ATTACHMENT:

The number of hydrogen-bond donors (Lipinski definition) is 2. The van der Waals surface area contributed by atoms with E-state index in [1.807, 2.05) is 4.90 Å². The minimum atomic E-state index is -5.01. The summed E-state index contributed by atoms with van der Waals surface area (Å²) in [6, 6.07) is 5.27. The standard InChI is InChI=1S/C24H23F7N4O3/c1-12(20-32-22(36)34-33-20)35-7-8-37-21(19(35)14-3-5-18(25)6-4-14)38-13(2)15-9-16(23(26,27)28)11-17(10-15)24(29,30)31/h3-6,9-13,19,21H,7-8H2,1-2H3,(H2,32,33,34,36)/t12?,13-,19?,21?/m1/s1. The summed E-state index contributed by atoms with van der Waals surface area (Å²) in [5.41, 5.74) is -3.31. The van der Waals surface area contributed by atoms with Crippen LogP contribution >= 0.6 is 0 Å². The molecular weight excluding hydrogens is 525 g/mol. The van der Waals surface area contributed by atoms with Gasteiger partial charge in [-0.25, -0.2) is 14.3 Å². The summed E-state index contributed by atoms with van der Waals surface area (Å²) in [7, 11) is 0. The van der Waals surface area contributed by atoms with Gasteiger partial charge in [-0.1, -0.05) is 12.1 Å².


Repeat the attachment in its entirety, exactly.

The number of hydrogen-bond donors (Lipinski definition) is 2. The van der Waals surface area contributed by atoms with E-state index in [1.807, 2.05) is 4.90 Å². The minimum atomic E-state index is -5.01. The summed E-state index contributed by atoms with van der Waals surface area (Å²) in [6, 6.07) is 5.27. The standard InChI is InChI=1S/C24H23F7N4O3/c1-12(20-32-22(36)34-33-20)35-7-8-37-21(19(35)14-3-5-18(25)6-4-14)38-13(2)15-9-16(23(26,27)28)11-17(10-15)24(29,30)31/h3-6,9-13,19,21H,7-8H2,1-2H3,(H2,32,33,34,36)/t12?,13-,19?,21?/m1/s1. The summed E-state index contributed by atoms with van der Waals surface area (Å²) in [5.41, 5.74) is -3.31. The van der Waals surface area contributed by atoms with Crippen LogP contribution >= 0.6 is 0 Å². The molecular weight excluding hydrogens is 525 g/mol. The van der Waals surface area contributed by atoms with Gasteiger partial charge in [-0.25, -0.2) is 14.3 Å². The summed E-state index contributed by atoms with van der Waals surface area (Å²) in [7, 11) is 0. The van der Waals surface area contributed by atoms with Gasteiger partial charge in [-0.1, -0.05) is 12.1 Å².